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|Articles - September 2012|
|Monday, August 27, 2012|
Page 1 of 3
BY MATT WERBACH
There was no way Seth Tibbott could have known how far his original $2,500 business investment would take him. He couldn’t have foreseen the large company headquarters in the old Diamond Fruit Cannery in Hood River. He certainly couldn’t have imagined his operation expanding into a brand new LEED-certified building on the shore of the Columbia. Television appearances on America’s most popular networks and shows were laughably implausible.
Tibbott did know how to find a niche in the business world. As an environmentally conscientious vegan, his lifestyle was not the most popular during the Reagan administration. Being different wasn’t a problem; it was a financial opportunity. Today the independent, family-owned company he started in his home kitchen is once again heading into unchartered waters, but the past is acting as the guide for the future. As Tibbott begins to loosen his grip on the tiller steering his life’s work, his stepson, Jaime Athos, prepares to take the helm.
Turtle Island Foods, the makers of Tofurky and many other vegan products, began in Forest Grove at the Hope Co-Op Cafe in 1980. A couple years later, Tibbott moved into a tree house in Husum, Wash., and continued to hone his tempeh-making skills. This fermented-soybean food, which originated in Indonesia, wasn’t the most obvious stroke of product-development genius at the time, but Tibbott has always relied on instinct and intuition over any kind of formal business education.
“In my personal life I was vegan, but they called it ‘pure vegetarian,’ and I was messing around with soybeans to get my protein,” Tibbott says. “I like tofu but sort of fell in love with tempeh and saw that no one was making it.” Over the course of the past 32 years, Tibbott, his family and his company, which now employs about 80 people, have built Turtle Island Foods into an entity that competes with the world’s largest food producers. The company’s gross revenues exceeded $20 million in the past year, and since the beginning they have insisted on using whole, largely organic and non-GMO ingredients.
Tibbott and his company have battled the likes of Kellogg’s, ConAgra and Kraft with increasing frequency in recent years as the larger companies compete for their share of the growing vegetarian and vegan market. One of the key factors in their ability to remain in the fight during the ongoing David versus Goliath-style battle is the inextricable welding of Tibbott’s personality and style to the Turtle Island brand. The founder is gregarious, quirky and quick, with an insightful, witty reply to almost any question. The compelling, intertwined life story and company story of Tibbott and Tofurky has been featured on Oprah, Jeopardy, Fox News and many other programs. Beyond the millions of dollars in free advertising, these appearances and the buzz around Tofurky have helped the company to establish a presence where it often requires big money to buy in.
“In some ways, as a social phenomenon, the idea of Tofurky is bigger than the actual product and the company,” Athos says.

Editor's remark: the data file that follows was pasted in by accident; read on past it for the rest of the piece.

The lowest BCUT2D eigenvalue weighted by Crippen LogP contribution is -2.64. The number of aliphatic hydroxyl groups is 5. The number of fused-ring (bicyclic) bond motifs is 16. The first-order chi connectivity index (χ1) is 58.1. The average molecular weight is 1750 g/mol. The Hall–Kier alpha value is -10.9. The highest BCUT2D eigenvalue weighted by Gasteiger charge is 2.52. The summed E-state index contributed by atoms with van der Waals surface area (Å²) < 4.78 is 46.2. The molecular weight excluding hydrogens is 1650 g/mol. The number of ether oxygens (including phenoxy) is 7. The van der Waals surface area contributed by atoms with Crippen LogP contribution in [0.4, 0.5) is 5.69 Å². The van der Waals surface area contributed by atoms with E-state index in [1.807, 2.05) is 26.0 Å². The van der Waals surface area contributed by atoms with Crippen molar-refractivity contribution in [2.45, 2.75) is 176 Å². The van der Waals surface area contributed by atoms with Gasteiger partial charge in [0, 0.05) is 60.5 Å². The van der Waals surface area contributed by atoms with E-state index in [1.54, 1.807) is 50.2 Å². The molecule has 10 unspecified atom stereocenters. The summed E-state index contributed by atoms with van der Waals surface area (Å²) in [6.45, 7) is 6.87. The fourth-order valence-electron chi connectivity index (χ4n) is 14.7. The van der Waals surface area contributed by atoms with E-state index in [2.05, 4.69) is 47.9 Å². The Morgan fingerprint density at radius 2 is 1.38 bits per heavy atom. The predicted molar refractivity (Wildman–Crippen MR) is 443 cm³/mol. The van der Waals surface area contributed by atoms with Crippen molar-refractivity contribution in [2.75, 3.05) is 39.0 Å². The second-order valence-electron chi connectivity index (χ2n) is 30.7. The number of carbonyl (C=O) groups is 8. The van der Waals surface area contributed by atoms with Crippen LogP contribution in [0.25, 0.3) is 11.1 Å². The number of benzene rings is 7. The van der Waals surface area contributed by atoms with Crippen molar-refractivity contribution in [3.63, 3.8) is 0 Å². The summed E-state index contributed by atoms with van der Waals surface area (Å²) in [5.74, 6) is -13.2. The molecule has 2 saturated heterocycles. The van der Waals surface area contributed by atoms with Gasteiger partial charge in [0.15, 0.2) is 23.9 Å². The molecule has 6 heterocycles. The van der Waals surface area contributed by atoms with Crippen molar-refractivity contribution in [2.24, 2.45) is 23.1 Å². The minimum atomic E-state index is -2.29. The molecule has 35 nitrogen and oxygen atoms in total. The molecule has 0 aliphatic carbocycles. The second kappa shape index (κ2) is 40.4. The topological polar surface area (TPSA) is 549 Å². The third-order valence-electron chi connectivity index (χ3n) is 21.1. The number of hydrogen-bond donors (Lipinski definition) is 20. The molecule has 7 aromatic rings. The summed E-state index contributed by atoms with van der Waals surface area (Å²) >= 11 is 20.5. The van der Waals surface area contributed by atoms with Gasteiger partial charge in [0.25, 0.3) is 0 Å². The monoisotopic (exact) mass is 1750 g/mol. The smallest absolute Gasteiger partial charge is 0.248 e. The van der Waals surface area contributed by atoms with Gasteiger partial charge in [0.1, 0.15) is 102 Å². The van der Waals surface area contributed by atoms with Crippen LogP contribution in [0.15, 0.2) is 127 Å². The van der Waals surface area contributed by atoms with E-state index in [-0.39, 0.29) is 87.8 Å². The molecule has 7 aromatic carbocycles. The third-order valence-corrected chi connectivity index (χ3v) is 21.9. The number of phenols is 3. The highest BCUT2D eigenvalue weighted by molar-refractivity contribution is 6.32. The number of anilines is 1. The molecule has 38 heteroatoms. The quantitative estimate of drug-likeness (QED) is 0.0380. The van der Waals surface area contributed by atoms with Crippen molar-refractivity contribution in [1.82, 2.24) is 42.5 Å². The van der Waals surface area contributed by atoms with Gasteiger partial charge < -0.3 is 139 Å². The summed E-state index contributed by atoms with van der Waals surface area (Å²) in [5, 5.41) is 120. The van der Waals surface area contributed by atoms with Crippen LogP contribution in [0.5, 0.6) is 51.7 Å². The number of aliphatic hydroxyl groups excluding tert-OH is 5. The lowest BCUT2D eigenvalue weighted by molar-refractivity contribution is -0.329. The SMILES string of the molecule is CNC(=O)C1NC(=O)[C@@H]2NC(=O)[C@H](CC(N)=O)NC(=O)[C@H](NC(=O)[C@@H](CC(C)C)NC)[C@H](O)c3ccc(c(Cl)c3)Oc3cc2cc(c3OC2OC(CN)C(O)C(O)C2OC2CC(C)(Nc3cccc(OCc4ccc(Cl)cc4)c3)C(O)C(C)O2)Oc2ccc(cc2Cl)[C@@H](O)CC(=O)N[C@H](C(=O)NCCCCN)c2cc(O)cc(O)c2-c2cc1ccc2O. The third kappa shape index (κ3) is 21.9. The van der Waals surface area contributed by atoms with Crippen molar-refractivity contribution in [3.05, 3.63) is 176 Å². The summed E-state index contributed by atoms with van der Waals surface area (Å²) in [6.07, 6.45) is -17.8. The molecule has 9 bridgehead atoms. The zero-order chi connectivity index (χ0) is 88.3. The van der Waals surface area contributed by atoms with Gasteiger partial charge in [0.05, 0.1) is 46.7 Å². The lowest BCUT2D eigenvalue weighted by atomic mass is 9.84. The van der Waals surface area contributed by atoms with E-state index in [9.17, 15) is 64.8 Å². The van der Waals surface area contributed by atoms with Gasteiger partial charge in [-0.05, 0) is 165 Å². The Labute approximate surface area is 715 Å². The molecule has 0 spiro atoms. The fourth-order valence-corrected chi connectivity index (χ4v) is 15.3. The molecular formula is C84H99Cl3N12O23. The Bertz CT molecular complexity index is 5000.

The company has done a lot to capitalize on the free publicity. The name, website and even the packaging reflect Tibbott’s lighthearted outlook. “I see the whimsy and playfulness that Seth brings to the picture as being so fundamental to the company,” Athos says. The unique narrative draws curious consumers and those who enjoy knowing the face behind their food. The 38-year-old successor doesn’t plan to rebuild himself in the founder’s image, though. Instead, he will allow Tibbott’s story and the company’s well-established identity to remain, while Athos works from his methodical, scientific background to continue to grow the business.
Monday, November 02, 2015
BY LINDA BAKER
The hollowing out of the American city is now a bona fide cultural meme. Newspapers, magazines and digital media sites are publishing story after story about the morphing of urban grit and diversity into bastions of wealth and commodity culture.
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BY JASON E. KAPLAN | STAFF PHOTOGRAPHER
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Live, work, play with the president of Gramor Development.
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Veteran political consultant Carol Butler plays to win.
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VIDEO BY JESSE LARSON
Profiling some of the organizations featured in the 2015 list.
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BY AMY MILSHTEIN
To attract technology companies, the U.S. Bancorp Tower repositions itself as open, light and playful.
Wednesday, October 21, 2015
BY JASON NORRIS | CFA
Volatility reigned supreme over the summer. The old Wall Street adage of, “Sell in May and go away,” was prophetic in 2015.
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Economic diversity has proven a smart strategy for the Port of Hood River. How can other Oregon communities replicate the model?
Phone, Internet needs of small community school districts earn attention of top-five telecom provider.
Farmland LP grows its vision for organic farming in Oregon.
The Salem Convention Center has capped its tenth anniversary year by earning the prestigious “Best of the Best 2015” award from NW Meetings & Events magazine. Selected as the Best Convention/Conference Venue in Oregon by meeting and event planners from Alaska, British Columbia, Idaho, Oregon and Washington, the Salem Convention Center ranked above the Oregon Convention Center and the Portland Art Museum.
The Oregon Cooperative Hall of Fame honors individuals for their outstanding contributions to the successful building and operation of Oregon agricultural cooperatives.
Health insurer reports $10.2 million in net income after taxes through the first nine months of 2015.